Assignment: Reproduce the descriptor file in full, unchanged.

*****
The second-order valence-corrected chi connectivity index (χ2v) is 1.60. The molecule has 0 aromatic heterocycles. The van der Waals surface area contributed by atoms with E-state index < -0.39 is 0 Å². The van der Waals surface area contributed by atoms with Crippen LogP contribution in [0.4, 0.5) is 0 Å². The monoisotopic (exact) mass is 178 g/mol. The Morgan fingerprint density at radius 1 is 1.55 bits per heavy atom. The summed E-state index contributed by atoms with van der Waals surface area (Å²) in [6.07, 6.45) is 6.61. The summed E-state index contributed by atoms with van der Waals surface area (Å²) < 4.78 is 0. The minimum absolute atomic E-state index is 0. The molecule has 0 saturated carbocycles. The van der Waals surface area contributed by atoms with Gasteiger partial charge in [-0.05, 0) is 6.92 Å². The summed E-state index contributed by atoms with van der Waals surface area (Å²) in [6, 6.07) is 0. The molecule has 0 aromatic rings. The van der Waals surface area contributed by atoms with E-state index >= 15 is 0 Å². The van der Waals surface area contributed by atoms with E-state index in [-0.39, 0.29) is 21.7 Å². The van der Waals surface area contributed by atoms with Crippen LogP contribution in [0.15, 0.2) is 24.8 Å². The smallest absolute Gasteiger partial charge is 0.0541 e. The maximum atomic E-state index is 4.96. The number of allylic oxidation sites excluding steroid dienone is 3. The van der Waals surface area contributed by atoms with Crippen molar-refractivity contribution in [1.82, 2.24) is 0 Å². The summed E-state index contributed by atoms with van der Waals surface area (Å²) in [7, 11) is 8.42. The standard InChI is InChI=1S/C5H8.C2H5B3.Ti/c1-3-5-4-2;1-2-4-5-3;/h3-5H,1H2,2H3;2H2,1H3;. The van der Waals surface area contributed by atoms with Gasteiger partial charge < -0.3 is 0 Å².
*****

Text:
The second-order valence-corrected chi connectivity index (χ2v) is 1.60. The molecule has 0 aromatic heterocycles. The van der Waals surface area contributed by atoms with E-state index < -0.39 is 0 Å². The van der Waals surface area contributed by atoms with Crippen LogP contribution in [0.4, 0.5) is 0 Å². The monoisotopic (exact) mass is 178 g/mol. The Morgan fingerprint density at radius 1 is 1.55 bits per heavy atom. The summed E-state index contributed by atoms with van der Waals surface area (Å²) in [6.07, 6.45) is 6.61. The summed E-state index contributed by atoms with van der Waals surface area (Å²) < 4.78 is 0. The minimum absolute atomic E-state index is 0. The molecule has 0 saturated carbocycles. The van der Waals surface area contributed by atoms with Gasteiger partial charge in [-0.05, 0) is 6.92 Å². The summed E-state index contributed by atoms with van der Waals surface area (Å²) in [6, 6.07) is 0. The molecule has 0 aromatic rings. The van der Waals surface area contributed by atoms with E-state index >= 15 is 0 Å². The van der Waals surface area contributed by atoms with E-state index in [-0.39, 0.29) is 21.7 Å². The van der Waals surface area contributed by atoms with Crippen LogP contribution in [0.15, 0.2) is 24.8 Å². The smallest absolute Gasteiger partial charge is 0.0541 e. The maximum atomic E-state index is 4.96. The number of allylic oxidation sites excluding steroid dienone is 3. The van der Waals surface area contributed by atoms with Crippen molar-refractivity contribution in [1.82, 2.24) is 0 Å². The summed E-state index contributed by atoms with van der Waals surface area (Å²) in [7, 11) is 8.42. The standard InChI is InChI=1S/C5H8.C2H5B3.Ti/c1-3-5-4-2;1-2-4-5-3;/h3-5H,1H2,2H3;2H2,1H3;. The van der Waals surface area contributed by atoms with Gasteiger partial charge < -0.3 is 0 Å².